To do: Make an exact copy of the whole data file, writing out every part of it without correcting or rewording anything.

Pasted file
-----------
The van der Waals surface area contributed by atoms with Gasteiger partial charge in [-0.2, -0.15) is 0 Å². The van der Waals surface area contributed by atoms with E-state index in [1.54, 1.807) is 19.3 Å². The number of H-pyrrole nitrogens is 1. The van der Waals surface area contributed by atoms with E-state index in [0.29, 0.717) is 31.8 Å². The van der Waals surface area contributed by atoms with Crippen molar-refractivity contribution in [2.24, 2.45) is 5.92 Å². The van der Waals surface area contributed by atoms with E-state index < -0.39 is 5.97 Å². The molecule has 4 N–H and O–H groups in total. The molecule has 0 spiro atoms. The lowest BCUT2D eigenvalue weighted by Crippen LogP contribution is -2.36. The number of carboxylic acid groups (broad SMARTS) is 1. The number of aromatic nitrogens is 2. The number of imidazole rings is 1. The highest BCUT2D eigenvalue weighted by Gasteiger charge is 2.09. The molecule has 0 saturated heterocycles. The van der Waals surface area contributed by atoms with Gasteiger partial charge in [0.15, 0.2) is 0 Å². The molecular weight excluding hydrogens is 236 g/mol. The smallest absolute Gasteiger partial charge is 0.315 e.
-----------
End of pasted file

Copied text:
The van der Waals surface area contributed by atoms with Gasteiger partial charge in [-0.2, -0.15) is 0 Å². The van der Waals surface area contributed by atoms with E-state index in [1.54, 1.807) is 19.3 Å². The number of H-pyrrole nitrogens is 1. The van der Waals surface area contributed by atoms with E-state index in [0.29, 0.717) is 31.8 Å². The van der Waals surface area contributed by atoms with Crippen molar-refractivity contribution in [2.24, 2.45) is 5.92 Å². The van der Waals surface area contributed by atoms with E-state index < -0.39 is 5.97 Å². The molecule has 4 N–H and O–H groups in total. The molecule has 0 spiro atoms. The lowest BCUT2D eigenvalue weighted by Crippen LogP contribution is -2.36. The number of carboxylic acid groups (broad SMARTS) is 1. The number of aromatic nitrogens is 2. The number of imidazole rings is 1. The highest BCUT2D eigenvalue weighted by Gasteiger charge is 2.09. The molecule has 0 saturated heterocycles. The van der Waals surface area contributed by atoms with Gasteiger partial charge in [0.15, 0.2) is 0 Å². The molecular weight excluding hydrogens is 236 g/mol. The smallest absolute Gasteiger partial charge is 0.315 e.